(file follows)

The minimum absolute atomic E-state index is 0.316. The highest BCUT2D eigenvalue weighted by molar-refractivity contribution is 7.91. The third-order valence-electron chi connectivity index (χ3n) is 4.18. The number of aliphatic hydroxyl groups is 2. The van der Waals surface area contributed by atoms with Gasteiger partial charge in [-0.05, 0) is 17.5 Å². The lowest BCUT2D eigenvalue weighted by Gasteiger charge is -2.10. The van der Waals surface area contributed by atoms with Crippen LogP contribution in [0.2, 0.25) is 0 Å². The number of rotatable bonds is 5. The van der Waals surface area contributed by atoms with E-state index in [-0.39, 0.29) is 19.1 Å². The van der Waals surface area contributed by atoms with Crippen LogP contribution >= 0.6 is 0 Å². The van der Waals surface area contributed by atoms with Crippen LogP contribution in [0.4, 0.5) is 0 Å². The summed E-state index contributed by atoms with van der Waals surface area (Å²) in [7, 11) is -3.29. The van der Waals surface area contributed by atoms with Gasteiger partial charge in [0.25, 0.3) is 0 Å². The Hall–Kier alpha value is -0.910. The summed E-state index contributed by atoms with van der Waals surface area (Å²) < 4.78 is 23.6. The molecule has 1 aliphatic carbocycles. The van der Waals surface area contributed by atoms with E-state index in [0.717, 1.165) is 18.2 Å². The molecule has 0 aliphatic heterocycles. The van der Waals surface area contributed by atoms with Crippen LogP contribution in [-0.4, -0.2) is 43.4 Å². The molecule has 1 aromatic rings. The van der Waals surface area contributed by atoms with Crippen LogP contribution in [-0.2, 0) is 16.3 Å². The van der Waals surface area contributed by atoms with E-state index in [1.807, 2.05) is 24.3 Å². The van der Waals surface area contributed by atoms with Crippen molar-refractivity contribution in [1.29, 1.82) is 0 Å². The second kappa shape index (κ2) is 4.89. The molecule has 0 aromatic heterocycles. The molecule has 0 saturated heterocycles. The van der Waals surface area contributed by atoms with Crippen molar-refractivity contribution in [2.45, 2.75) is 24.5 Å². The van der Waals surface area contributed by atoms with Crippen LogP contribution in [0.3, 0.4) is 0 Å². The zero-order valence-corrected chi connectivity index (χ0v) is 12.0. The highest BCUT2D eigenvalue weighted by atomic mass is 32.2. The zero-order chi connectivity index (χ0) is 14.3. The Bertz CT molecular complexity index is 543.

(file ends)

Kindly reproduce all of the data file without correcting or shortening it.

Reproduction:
The minimum absolute atomic E-state index is 0.316. The highest BCUT2D eigenvalue weighted by molar-refractivity contribution is 7.91. The third-order valence-electron chi connectivity index (χ3n) is 4.18. The number of aliphatic hydroxyl groups is 2. The van der Waals surface area contributed by atoms with Gasteiger partial charge in [-0.05, 0) is 17.5 Å². The lowest BCUT2D eigenvalue weighted by Gasteiger charge is -2.10. The van der Waals surface area contributed by atoms with Crippen LogP contribution in [0.2, 0.25) is 0 Å². The number of rotatable bonds is 5. The van der Waals surface area contributed by atoms with E-state index in [-0.39, 0.29) is 19.1 Å². The van der Waals surface area contributed by atoms with Crippen LogP contribution >= 0.6 is 0 Å². The van der Waals surface area contributed by atoms with Crippen LogP contribution in [0.4, 0.5) is 0 Å². The summed E-state index contributed by atoms with van der Waals surface area (Å²) in [7, 11) is -3.29. The van der Waals surface area contributed by atoms with Gasteiger partial charge in [0.25, 0.3) is 0 Å². The Hall–Kier alpha value is -0.910. The summed E-state index contributed by atoms with van der Waals surface area (Å²) < 4.78 is 23.6. The molecule has 1 aliphatic carbocycles. The van der Waals surface area contributed by atoms with E-state index in [0.717, 1.165) is 18.2 Å². The molecule has 0 aliphatic heterocycles. The van der Waals surface area contributed by atoms with Crippen LogP contribution in [-0.4, -0.2) is 43.4 Å². The molecule has 1 aromatic rings. The van der Waals surface area contributed by atoms with Crippen LogP contribution in [-0.2, 0) is 16.3 Å². The van der Waals surface area contributed by atoms with E-state index in [1.807, 2.05) is 24.3 Å². The van der Waals surface area contributed by atoms with Crippen molar-refractivity contribution in [1.29, 1.82) is 0 Å². The second kappa shape index (κ2) is 4.89. The molecule has 0 aromatic heterocycles. The molecule has 0 saturated heterocycles. The van der Waals surface area contributed by atoms with Crippen molar-refractivity contribution in [2.45, 2.75) is 24.5 Å². The van der Waals surface area contributed by atoms with Crippen LogP contribution in [0.3, 0.4) is 0 Å². The zero-order valence-corrected chi connectivity index (χ0v) is 12.0. The highest BCUT2D eigenvalue weighted by atomic mass is 32.2. The zero-order chi connectivity index (χ0) is 14.3. The Bertz CT molecular complexity index is 543.